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Can A Fiduciary Determine If A Fund Is TOO Cheap?

What happens when the unstoppable force of retirement services recordkeeping faces the immovable object of low-fee funds? We’ll probably have to wait for the courts to decide.

Recently, Fidelity Investments, TD Ameritrade, and Morgan Stanley all announced that they will be charging additional fees to customers who invest in The Vanguard Group’s funds. While this is almost certainly a good move from a financial standpoint, it raises serious questions about whether they opened themselves up to potential class-action lawsuits from participants in ERISA plans who have the new “extra-fee” Vanguard funds in their portfolio.

John C. Bogle, the founder of The Vanguard Group, spent decades selling the idea that individual investors and the majority of asset managers don’t consistently beat the market benchmarks. Rather than pay extravagant fees to managers, investors should just “buy the benchmark.” In other words, bet with the “house,” rather than against it. And since you’re not paying for expensive analysis and research, the loads on the funds are very low.

Let’s be clear. While I have extensive experience in retirement services, my specialization is process and technology. I am NOT a lawyer or even a compliance officer. But, over the last several years, there has been a veritable explosion in suits against Fiduciaries for choosing funds that have “high” fees compared to comparable share classes available. In many of these cases (e.g., Putnam), Vanguard is used as the benchmark of what a low-fee fund is.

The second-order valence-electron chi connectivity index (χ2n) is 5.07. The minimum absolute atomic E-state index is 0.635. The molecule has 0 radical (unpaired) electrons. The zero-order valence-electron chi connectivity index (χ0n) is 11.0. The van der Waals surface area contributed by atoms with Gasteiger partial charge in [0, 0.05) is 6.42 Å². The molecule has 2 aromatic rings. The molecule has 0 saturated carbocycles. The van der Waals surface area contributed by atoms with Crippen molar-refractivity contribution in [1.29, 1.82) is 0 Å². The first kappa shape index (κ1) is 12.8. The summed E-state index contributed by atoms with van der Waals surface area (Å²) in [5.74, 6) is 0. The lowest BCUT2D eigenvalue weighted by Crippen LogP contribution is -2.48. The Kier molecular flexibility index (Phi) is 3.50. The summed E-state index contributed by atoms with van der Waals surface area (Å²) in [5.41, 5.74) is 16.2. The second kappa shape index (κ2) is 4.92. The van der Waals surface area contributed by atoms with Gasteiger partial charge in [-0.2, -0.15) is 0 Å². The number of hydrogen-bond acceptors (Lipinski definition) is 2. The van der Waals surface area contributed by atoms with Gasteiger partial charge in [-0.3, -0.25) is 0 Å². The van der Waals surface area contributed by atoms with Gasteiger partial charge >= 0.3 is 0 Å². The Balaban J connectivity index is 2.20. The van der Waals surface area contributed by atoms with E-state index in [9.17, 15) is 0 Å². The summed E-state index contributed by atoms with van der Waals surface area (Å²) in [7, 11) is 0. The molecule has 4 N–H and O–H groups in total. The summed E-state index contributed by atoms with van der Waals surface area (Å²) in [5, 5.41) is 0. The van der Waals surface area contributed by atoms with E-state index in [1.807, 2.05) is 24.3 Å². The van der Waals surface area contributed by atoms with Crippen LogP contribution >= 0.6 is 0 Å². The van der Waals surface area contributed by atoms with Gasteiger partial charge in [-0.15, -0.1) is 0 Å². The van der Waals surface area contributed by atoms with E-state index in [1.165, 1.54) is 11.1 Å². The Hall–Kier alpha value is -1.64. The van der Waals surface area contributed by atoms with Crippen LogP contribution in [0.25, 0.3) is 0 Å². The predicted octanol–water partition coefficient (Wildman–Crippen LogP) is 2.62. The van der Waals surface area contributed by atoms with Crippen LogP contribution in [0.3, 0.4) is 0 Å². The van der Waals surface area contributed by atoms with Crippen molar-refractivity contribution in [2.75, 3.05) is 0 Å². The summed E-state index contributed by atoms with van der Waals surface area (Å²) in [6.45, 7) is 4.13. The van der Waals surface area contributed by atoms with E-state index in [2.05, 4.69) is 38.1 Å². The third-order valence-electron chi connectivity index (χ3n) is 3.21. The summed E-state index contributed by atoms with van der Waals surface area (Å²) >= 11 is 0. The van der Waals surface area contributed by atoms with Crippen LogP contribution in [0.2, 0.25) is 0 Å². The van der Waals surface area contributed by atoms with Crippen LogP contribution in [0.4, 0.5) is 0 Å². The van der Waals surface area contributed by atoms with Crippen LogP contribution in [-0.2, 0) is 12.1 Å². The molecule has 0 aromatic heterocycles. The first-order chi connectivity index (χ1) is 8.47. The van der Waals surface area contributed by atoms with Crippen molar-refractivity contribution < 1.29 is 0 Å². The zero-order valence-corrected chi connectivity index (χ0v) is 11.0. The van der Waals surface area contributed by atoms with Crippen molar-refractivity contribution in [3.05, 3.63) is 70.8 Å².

In such a litigious environment where people are sensitive to fees for funds, and where fees are declining industry-wide, deciding to ADD an additional fee on top of the underlying fund fees seems ill-advised. Especially, if historically, those are funds that you’ve been offering to participants.

Fidelity, TD Ameritrade, and Morgan Stanley are excellent institutions with very smart and capable people. I’m sure they’ve already thoroughly analyzed this risk. I’m also sure they are closely watching the Mutual of Omaha suit regarding additional fees on affiliated funds. But, I am equally sure that there are law firms out there that have begun specializing in this type of suit and would love to go after companies with such large coffers. I, for one, look forward to watching how this will all play out.

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